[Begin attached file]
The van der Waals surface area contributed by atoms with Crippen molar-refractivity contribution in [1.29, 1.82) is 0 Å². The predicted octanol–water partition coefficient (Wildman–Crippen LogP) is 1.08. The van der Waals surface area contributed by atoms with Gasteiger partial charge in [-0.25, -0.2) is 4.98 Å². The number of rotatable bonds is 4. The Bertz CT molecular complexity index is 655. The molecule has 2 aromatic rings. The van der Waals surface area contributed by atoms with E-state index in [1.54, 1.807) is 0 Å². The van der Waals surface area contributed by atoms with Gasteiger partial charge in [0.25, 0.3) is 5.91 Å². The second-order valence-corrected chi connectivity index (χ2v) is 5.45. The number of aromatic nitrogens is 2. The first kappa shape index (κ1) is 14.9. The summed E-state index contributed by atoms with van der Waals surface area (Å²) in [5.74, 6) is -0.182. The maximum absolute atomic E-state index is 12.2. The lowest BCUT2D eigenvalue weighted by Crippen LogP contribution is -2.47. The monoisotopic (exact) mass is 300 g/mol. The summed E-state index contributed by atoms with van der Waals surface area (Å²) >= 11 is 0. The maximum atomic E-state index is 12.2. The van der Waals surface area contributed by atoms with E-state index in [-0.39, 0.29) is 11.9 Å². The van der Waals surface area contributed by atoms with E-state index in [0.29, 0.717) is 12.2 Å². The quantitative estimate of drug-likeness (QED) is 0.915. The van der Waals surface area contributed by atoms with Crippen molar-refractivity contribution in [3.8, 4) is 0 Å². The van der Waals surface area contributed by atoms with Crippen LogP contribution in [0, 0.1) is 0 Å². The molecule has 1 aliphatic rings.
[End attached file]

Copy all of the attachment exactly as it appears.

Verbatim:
The van der Waals surface area contributed by atoms with Crippen molar-refractivity contribution in [1.29, 1.82) is 0 Å². The predicted octanol–water partition coefficient (Wildman–Crippen LogP) is 1.08. The van der Waals surface area contributed by atoms with Gasteiger partial charge in [-0.25, -0.2) is 4.98 Å². The number of rotatable bonds is 4. The Bertz CT molecular complexity index is 655. The molecule has 2 aromatic rings. The van der Waals surface area contributed by atoms with E-state index in [1.54, 1.807) is 0 Å². The van der Waals surface area contributed by atoms with Gasteiger partial charge in [0.25, 0.3) is 5.91 Å². The second-order valence-corrected chi connectivity index (χ2v) is 5.45. The number of aromatic nitrogens is 2. The first kappa shape index (κ1) is 14.9. The summed E-state index contributed by atoms with van der Waals surface area (Å²) in [5.74, 6) is -0.182. The maximum absolute atomic E-state index is 12.2. The lowest BCUT2D eigenvalue weighted by Crippen LogP contribution is -2.47. The monoisotopic (exact) mass is 300 g/mol. The summed E-state index contributed by atoms with van der Waals surface area (Å²) >= 11 is 0. The maximum atomic E-state index is 12.2. The van der Waals surface area contributed by atoms with E-state index in [-0.39, 0.29) is 11.9 Å². The van der Waals surface area contributed by atoms with E-state index in [0.29, 0.717) is 12.2 Å². The quantitative estimate of drug-likeness (QED) is 0.915. The van der Waals surface area contributed by atoms with Crippen molar-refractivity contribution in [3.8, 4) is 0 Å². The van der Waals surface area contributed by atoms with Crippen LogP contribution in [0, 0.1) is 0 Å². The molecule has 1 aliphatic rings.